Elizabeth Holmes went to Burning Man, set fire to an effigy for Theranos, and then lived in an RV for 6 months while prosecutors filed a case against her for fraudulent business practices

SAN JOSE, CALIFORNIA - NOVEMBER 18: Former Theranos CEO Elizabeth Holmes on November 18, 2022 in San Jose, California.  Holmes appeared in federal court for sentencing after being convicted of four counts of fraud for allegedly being involved in a multimillion-dollar scheme to defraud investors in her company Theranos, which provided laboratory services for blood testing.  (Photo by Justin Sullivan/Getty Images)

Elizabeth Holmes, former CEO of Theranos, on November 18, 2022 in San Jose, California.Justin Sullivan/Getty Images

  • In her first interview since 2016, Elizabeth Holmes told NYT her take on her fraudulent business.

  • After the company disbanded, she burned an effigy for Theranos and then lived in an RV for six months.

  • The former CEO said she felt “an incredible sense of sadness” over her business failures.

You became the world’s youngest self-made billionaire through your fraudulent blood testing business, only to collapse your house of cards. You face jail. How are you?

You go to Burning Man.

At least that was the solution for Elizabeth Holmes, the former CEO of Theranos, who faces 11 years in prison after being convicted of three counts of wire fraud and one count of conspiracy to commit wire fraud. Holmes opened up about her imprisonment in her first interview with The New York Times since 2016.

In 2018, after Theranos failed to deliver on Holmes’ promises and was discovered to have defrauded investors out of more than $100 million, a grand jury convicted her on 11 counts of wire fraud and conspiracy to commit wire fraud-related cases Charged with her business venture, her impulse was to attend the Bougie Desert gathering, known for its massive immersive art installations, drug use, and $100,000 A-ticket camps with chef-prepared food and luxurious accommodations.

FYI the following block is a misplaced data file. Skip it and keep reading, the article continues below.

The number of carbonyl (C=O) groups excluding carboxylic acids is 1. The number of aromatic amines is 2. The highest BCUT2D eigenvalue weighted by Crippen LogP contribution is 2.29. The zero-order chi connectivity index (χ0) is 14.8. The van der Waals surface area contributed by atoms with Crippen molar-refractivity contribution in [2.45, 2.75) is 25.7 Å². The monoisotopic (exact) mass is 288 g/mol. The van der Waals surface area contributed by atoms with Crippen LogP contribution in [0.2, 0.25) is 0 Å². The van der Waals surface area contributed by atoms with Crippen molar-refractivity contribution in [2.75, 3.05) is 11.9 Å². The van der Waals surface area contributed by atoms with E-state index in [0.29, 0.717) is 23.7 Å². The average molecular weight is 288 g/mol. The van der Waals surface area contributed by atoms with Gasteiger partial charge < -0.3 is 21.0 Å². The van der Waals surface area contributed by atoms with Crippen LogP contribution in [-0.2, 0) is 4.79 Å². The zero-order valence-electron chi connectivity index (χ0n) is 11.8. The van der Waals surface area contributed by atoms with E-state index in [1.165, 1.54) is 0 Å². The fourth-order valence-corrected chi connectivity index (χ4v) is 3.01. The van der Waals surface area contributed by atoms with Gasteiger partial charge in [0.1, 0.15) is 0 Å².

PHILADELPHIA, PA - OCTOBER 05: Elizabeth Holmes, Founder & CEO of Theranos speaks at the Forbes Under 30 Summit at the Pennsylvania Convention Center on October 5, 2015 in Philadelphia, Pennsylvania.  (Photo by Lisa Lake/Getty Images)

Holmes speaking at the 2015 Forbes Under 30 Summit at the Pennsylvania Convention CenterLisa Lake/Getty Images

“There was an incredible sense of sadness because I had given everything for it, my entire life, since I was 18,” Holmes told the Times of the post-Theranos dissolution.

An attorney for Holmes did not immediately respond to Insider’s request for comment.

At Burning Man, Holmes told the outlet that she and partner Billy Evans burned an effigy for the failed deal and, as prosecutors began building their case against them, traveled the country by motor home for six months.

During this time, the couple parked at malls and campgrounds while Holmes worked on her legal defense between hikes and outdoor yoga sessions.

“Even though that time was a crisis and Theranos was my life and like my child I gave everything I had,” Holmes told the New York Times. When it was gone, she added, “I got free too.”

Holmes continues to try to avert her 11-year sentence, most recently appealing a judge’s refusal to allow her to remain free while she appeals her conviction.

Ramesh “Sunny” Balwani — former president and COO of Theranos, and ex-boyfriend of Holmes and a co-defendant in their trial — successfully used the same tactic to push back his sentence by about a month.

Finally, in April, he reported himself to prison to serve his 13-year sentence.

Read the original article on Business Insider


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